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High school class reunions are always interesting. The women that were trim and beautiful are much heavier. Those of us men who were star athletes, running the mile in around four-and-a-half minutes, can’t walk thirty yards without stopping to rest.

My ten-year class reunion was especially interesting. Though everyone looked different, we were still able to figure out who each person was. At least, we were until a man walked in, dressed in a Marine uniform with a captain insignia. He was about six-and-a-half feet tall and rippled with muscle.

Lenny, who was also in the Marines, was astounded. “How could anyone become a captain in only ten years?” he asked.

“The bigger question,” Rand said, “is who is he?”

No one in our group had any idea. The tall Marine made his way over to the refreshment table and loaded a plate. He visited with people here and there, but even after these brief conversations, no one was any closer to knowing whom he was.

“Maybe he’s just a stranger who saw we had food and came to join us,” Lenny said.

“Why don’t you go tell him that’s improper?” Rand asked.

“Are you crazy?” Lenny replied. “I’m only a sergeant, and I thought I was doing well to get to that rank. Besides, he could probably take any ten of us here and put us in the trash can like some of us used to do to the younger kids.”

“My concern,” Dallen said, “is whether I ever mistreated him in high school.”

Lenny turned to me. “Howard, you never had any enemies in high school. Why don’t you go find out who he is?”

That statement was basically true. In first grade, I had been bullied, so as I got older, bigger, and stronger, I tried to be kind to those whom others often picked on. I couldn’t think of anyone I didn’t feel was my friend. So, with the encouragement of the others, I approached the big Marine.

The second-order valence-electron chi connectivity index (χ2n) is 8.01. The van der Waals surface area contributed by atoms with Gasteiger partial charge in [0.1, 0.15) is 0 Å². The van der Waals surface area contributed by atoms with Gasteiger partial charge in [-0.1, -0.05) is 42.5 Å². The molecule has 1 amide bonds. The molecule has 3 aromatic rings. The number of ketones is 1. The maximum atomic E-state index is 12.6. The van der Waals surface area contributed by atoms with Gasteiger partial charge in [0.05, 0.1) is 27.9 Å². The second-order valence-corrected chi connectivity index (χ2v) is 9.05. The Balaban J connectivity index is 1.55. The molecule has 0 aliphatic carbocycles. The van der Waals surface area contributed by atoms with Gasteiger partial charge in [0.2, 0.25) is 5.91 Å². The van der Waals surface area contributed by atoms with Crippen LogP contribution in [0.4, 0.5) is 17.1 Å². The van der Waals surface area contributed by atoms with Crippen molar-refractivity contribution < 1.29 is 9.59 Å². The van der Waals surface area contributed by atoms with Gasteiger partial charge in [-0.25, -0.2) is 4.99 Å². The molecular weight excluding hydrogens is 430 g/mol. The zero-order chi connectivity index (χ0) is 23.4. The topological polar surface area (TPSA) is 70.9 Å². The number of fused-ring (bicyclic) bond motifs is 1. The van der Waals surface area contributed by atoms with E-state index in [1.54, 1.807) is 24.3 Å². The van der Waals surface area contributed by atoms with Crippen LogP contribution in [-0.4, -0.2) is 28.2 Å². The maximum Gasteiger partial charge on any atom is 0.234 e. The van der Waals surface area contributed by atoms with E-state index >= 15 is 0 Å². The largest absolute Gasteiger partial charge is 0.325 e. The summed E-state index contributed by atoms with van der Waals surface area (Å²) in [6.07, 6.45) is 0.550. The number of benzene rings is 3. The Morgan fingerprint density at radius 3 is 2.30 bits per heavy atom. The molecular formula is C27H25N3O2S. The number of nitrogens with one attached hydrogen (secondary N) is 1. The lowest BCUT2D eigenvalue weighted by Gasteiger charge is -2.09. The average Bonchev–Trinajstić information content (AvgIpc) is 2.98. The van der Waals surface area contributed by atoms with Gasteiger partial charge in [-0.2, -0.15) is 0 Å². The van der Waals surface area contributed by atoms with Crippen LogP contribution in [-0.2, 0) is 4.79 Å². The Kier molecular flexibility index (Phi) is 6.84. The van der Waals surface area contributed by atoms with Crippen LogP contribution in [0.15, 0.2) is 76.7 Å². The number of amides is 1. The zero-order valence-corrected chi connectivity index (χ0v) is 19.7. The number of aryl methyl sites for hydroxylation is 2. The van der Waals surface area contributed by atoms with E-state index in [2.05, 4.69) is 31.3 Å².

I struck up a casual conversation with him, hoping to learn who he was. I asked him about his family and life. He told me lots of things, but nothing that helped me determine who he was. I could see the last name “Heston” sewn on his uniform. But the only person I knew with that last name had been a small boy named Jesse, who had been under five feet tall when we graduated. He was the school wimp. I had stood up for him many times. More than any other boy he had reminded me of the bullying I received in my painful grade school years. I looked at this big Marine and knew he couldn’t be Jesse.

Still searching, I asked, “How did you rise to the rank of captain in such a short time?”

He smiled. “Do you remember the time we were juniors, and I got sick from running the mile in gym class? The seniors were going to make me run another mile, but you told them no. Your confidence and determination caused them to back down and leave me alone. I have tried to model that confidence and determination and mix it with the kindness you showed me. A person can never go wrong with kindness.”

I gasped. He was Jesse, and he was at least two feet taller. I took him with me back to the group.

“Hey, guys. You all remember Jesse Heston, don’t you?”

I could see by the fear in their eyes that they did. Too many of them had picked on him. Some of the worst offenders started groveling.

Jesse just smiled and said, “It’s sure good to see all of you again.”

I was grateful that I had tried to always be kind to him, even though I knew I could have done even better. We had a nice visit. And after the class reunion was over, there was one thing that always stayed with me, and that was what Jesse had said and had shown in how he acted.

“A person can never go wrong with kindness.”